Sisi campaign poster in Talaab Harb Square, Cairo. Sisi poses as teacher, engineer, doctor and judge. (Photo by the author.)
He's the hands-down favorite to become Egypt's next president. Abdel Fattah el-Sisi, the former army general, has already claimed 94.5% of votes cast from Egyptians abroad; similar numbers are expected across Egypt in the coming days. But his dramatic rise to power from virtual obscurity only ten months ago is little comfort to the young revolutionaries who spearheaded the 2011 uprising that toppled Egypt's former strongman, Hosni Mubarak. In recent months, more than 1000 protesters have been killed and up to 20,000 people have been detained.
Ahmed Harara is a former dentist who lost sight in both eyes after being shot twice during the 2011 uprising. To him, Sisi is just another version of Mubarak and the military leaders who came before him. Harara concedes the demands of the revolution are yet to be realised. 'We came to tear down the system, it's the system that we're against', he said. Despite his blindness Ahmed remains surprisingly upbeat. He insists it was worth it. 'We're getting to know who the real enemy is', he said. Before the revolution, Ahmed says, the army was mostly seen as the protector. Now, that's changing.
A career military man, Sisi's campaign has been tightly controlled and disciplined. For fear of assassination the former army general has not appeared in public. Instead he reaches voters via satellite, though a handful of television interviews repeated regularly on both state and private media. In them, Sisi speaks in vague visionary parables. His core message seems to be, 'trust me, I will fix Egypt's many chronic problems.' Yet there is scant detail on the 'how'. Nor is there any reference to the demands of the revolution, namely social justice, an end to police brutality and state corruption.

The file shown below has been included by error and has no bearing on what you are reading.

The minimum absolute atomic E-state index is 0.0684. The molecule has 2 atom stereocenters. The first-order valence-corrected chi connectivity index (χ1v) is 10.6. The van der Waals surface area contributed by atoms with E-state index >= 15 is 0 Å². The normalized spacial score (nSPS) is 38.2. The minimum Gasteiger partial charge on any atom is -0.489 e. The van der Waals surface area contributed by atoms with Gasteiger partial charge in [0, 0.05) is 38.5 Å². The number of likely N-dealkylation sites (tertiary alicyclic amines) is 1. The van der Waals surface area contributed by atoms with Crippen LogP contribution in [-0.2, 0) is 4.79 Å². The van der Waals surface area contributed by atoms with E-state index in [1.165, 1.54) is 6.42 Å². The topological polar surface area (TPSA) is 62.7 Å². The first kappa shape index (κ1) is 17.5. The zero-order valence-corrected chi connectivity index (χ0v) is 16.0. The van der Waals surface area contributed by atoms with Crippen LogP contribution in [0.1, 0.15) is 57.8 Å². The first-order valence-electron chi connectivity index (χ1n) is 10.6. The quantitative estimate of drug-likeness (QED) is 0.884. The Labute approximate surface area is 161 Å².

Instead, Sisi's tone is at times condescending; he often refers to the Egyptian people in a father and son metaphor, presenting himself as a morally superior father figure responsible for correcting the nation's wrongs. In an interview with Reuters, Sisi dismisses the aspirations of the revolution. 'During two revolutions they were aspiring for bread, freedom, social justice. The Egyptians wanted to love this. I need to give them security and stability and complete development.'
For those involved in the 2011 uprising, Sisi's vision translates to a return to Egypt's brutal police state. And according to those I spoke to, this time it's worse.
Mohammed Kamal is a leader of the now banned April 6 Youth Movement, which he says is Egypt's largest civil political organisation other than the Muslim Brotherhood. He jokes about the Mukhabarat, Egypt's intelligence police, who are assigned to monitor him. He tells me he once recognised a Mukhabarat officer disguised as a beggar outside his home. Kamal gave him an Egyptian pound and asked him up for dinner.
Yet underneath his confident and affable exterior, Kamal is tense. He draws deeply on his cigarette and constantly looks over his shoulder. He tells me he moved out of his house six weeks ago because he didn't want his wife and two children to witness the ugly scenes should he be arrested or killed. 'You know they break in, beat you and drag you out', he said. Alongside his day job, Kamal will continue his April 6 work. Given the official ban on April 6, it’s a dangerous choice. Kamal says in the next six months he'll either be alive and heavily monitored, arrested or killed. 'We live a very different life'.